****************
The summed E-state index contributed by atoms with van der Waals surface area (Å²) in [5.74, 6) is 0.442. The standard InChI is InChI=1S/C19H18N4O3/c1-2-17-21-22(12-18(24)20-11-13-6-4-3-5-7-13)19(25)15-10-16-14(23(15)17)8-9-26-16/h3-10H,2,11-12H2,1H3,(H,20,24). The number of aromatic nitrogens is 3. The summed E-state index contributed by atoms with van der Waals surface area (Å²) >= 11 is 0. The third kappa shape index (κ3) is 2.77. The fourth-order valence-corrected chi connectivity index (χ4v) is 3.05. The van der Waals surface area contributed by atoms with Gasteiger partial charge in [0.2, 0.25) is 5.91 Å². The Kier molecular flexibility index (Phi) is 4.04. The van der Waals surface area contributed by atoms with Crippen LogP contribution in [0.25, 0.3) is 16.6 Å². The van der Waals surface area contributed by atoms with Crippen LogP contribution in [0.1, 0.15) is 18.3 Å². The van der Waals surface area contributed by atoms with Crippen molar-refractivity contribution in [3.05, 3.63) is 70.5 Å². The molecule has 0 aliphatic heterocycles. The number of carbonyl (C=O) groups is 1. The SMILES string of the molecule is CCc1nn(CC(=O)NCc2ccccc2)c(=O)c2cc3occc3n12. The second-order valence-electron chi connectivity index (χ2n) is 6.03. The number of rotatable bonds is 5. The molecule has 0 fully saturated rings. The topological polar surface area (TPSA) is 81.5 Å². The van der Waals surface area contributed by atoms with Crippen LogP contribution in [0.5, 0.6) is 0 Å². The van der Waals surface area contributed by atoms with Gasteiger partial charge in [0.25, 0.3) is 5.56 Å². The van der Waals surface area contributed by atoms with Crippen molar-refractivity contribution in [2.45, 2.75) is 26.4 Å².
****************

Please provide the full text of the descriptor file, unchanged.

The summed E-state index contributed by atoms with van der Waals surface area (Å²) in [5.74, 6) is 0.442. The standard InChI is InChI=1S/C19H18N4O3/c1-2-17-21-22(12-18(24)20-11-13-6-4-3-5-7-13)19(25)15-10-16-14(23(15)17)8-9-26-16/h3-10H,2,11-12H2,1H3,(H,20,24). The number of aromatic nitrogens is 3. The summed E-state index contributed by atoms with van der Waals surface area (Å²) >= 11 is 0. The third kappa shape index (κ3) is 2.77. The fourth-order valence-corrected chi connectivity index (χ4v) is 3.05. The van der Waals surface area contributed by atoms with Gasteiger partial charge in [0.2, 0.25) is 5.91 Å². The Kier molecular flexibility index (Phi) is 4.04. The van der Waals surface area contributed by atoms with Crippen LogP contribution in [0.25, 0.3) is 16.6 Å². The van der Waals surface area contributed by atoms with Crippen LogP contribution in [0.1, 0.15) is 18.3 Å². The van der Waals surface area contributed by atoms with Crippen molar-refractivity contribution in [3.05, 3.63) is 70.5 Å². The molecule has 0 aliphatic heterocycles. The number of carbonyl (C=O) groups is 1. The SMILES string of the molecule is CCc1nn(CC(=O)NCc2ccccc2)c(=O)c2cc3occc3n12. The second-order valence-electron chi connectivity index (χ2n) is 6.03. The number of rotatable bonds is 5. The molecule has 0 fully saturated rings. The topological polar surface area (TPSA) is 81.5 Å². The van der Waals surface area contributed by atoms with Crippen LogP contribution in [0.5, 0.6) is 0 Å². The van der Waals surface area contributed by atoms with Gasteiger partial charge in [0.25, 0.3) is 5.56 Å². The van der Waals surface area contributed by atoms with Crippen molar-refractivity contribution in [2.45, 2.75) is 26.4 Å².